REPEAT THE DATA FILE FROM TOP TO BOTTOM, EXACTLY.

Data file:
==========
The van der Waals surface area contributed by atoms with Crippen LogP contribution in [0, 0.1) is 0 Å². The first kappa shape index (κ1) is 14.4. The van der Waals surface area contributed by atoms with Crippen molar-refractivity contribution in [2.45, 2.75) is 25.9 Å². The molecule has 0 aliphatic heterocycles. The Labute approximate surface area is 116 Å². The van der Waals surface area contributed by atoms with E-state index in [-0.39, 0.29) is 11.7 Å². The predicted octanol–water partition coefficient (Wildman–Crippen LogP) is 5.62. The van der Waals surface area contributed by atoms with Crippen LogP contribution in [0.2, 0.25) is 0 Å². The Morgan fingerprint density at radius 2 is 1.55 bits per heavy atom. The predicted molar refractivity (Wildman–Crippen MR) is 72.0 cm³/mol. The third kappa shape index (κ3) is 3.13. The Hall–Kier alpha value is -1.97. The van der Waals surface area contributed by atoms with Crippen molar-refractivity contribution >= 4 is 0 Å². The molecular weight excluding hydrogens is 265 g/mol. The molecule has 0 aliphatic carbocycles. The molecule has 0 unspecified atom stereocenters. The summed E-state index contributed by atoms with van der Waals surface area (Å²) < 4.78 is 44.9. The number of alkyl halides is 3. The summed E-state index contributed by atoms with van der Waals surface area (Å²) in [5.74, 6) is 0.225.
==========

The van der Waals surface area contributed by atoms with Crippen LogP contribution in [0, 0.1) is 0 Å². The first kappa shape index (κ1) is 14.4. The van der Waals surface area contributed by atoms with Crippen molar-refractivity contribution in [2.45, 2.75) is 25.9 Å². The molecule has 0 aliphatic heterocycles. The Labute approximate surface area is 116 Å². The van der Waals surface area contributed by atoms with E-state index in [-0.39, 0.29) is 11.7 Å². The predicted octanol–water partition coefficient (Wildman–Crippen LogP) is 5.62. The van der Waals surface area contributed by atoms with Crippen LogP contribution in [0.2, 0.25) is 0 Å². The Morgan fingerprint density at radius 2 is 1.55 bits per heavy atom. The predicted molar refractivity (Wildman–Crippen MR) is 72.0 cm³/mol. The third kappa shape index (κ3) is 3.13. The Hall–Kier alpha value is -1.97. The van der Waals surface area contributed by atoms with Crippen molar-refractivity contribution >= 4 is 0 Å². The molecular weight excluding hydrogens is 265 g/mol. The molecule has 0 aliphatic carbocycles. The molecule has 0 unspecified atom stereocenters. The summed E-state index contributed by atoms with van der Waals surface area (Å²) < 4.78 is 44.9. The number of alkyl halides is 3. The summed E-state index contributed by atoms with van der Waals surface area (Å²) in [5.74, 6) is 0.225.